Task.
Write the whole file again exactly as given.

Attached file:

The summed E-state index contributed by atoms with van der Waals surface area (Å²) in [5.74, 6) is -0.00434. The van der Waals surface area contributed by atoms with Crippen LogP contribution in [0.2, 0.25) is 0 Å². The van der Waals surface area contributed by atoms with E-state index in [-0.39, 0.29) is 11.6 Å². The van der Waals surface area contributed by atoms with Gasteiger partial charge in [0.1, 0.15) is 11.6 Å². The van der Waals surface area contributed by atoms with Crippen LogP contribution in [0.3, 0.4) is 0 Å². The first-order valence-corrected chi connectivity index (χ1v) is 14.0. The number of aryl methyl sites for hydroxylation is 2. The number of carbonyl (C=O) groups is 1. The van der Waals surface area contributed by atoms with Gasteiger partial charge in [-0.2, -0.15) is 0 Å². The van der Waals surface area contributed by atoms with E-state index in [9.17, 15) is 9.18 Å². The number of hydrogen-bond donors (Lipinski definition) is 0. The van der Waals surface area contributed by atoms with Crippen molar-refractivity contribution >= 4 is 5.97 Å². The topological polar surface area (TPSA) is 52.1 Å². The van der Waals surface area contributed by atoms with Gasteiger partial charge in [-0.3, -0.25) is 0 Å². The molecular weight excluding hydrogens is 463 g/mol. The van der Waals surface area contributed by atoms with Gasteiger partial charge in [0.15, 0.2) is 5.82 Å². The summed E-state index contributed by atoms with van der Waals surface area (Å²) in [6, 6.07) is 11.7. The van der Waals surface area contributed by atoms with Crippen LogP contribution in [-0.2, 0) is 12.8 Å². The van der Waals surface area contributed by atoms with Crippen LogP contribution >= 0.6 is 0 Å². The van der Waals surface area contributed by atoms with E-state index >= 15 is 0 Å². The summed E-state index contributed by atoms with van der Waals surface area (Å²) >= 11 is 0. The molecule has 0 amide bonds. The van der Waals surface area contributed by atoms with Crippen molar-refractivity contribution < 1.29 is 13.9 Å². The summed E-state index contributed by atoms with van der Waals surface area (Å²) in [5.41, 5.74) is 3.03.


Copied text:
The summed E-state index contributed by atoms with van der Waals surface area (Å²) in [5.74, 6) is -0.00434. The van der Waals surface area contributed by atoms with Crippen LogP contribution in [0.2, 0.25) is 0 Å². The van der Waals surface area contributed by atoms with E-state index in [-0.39, 0.29) is 11.6 Å². The van der Waals surface area contributed by atoms with Gasteiger partial charge in [0.1, 0.15) is 11.6 Å². The van der Waals surface area contributed by atoms with Crippen LogP contribution in [0.3, 0.4) is 0 Å². The first-order valence-corrected chi connectivity index (χ1v) is 14.0. The number of aryl methyl sites for hydroxylation is 2. The number of carbonyl (C=O) groups is 1. The van der Waals surface area contributed by atoms with Gasteiger partial charge in [-0.2, -0.15) is 0 Å². The van der Waals surface area contributed by atoms with E-state index in [9.17, 15) is 9.18 Å². The number of hydrogen-bond donors (Lipinski definition) is 0. The van der Waals surface area contributed by atoms with Crippen molar-refractivity contribution >= 4 is 5.97 Å². The topological polar surface area (TPSA) is 52.1 Å². The van der Waals surface area contributed by atoms with Gasteiger partial charge in [-0.3, -0.25) is 0 Å². The molecular weight excluding hydrogens is 463 g/mol. The van der Waals surface area contributed by atoms with Gasteiger partial charge in [0.15, 0.2) is 5.82 Å². The summed E-state index contributed by atoms with van der Waals surface area (Å²) in [6, 6.07) is 11.7. The van der Waals surface area contributed by atoms with Crippen LogP contribution in [-0.2, 0) is 12.8 Å². The van der Waals surface area contributed by atoms with Crippen LogP contribution >= 0.6 is 0 Å². The van der Waals surface area contributed by atoms with E-state index >= 15 is 0 Å². The summed E-state index contributed by atoms with van der Waals surface area (Å²) >= 11 is 0. The molecule has 0 amide bonds. The van der Waals surface area contributed by atoms with Crippen molar-refractivity contribution < 1.29 is 13.9 Å². The summed E-state index contributed by atoms with van der Waals surface area (Å²) in [5.41, 5.74) is 3.03.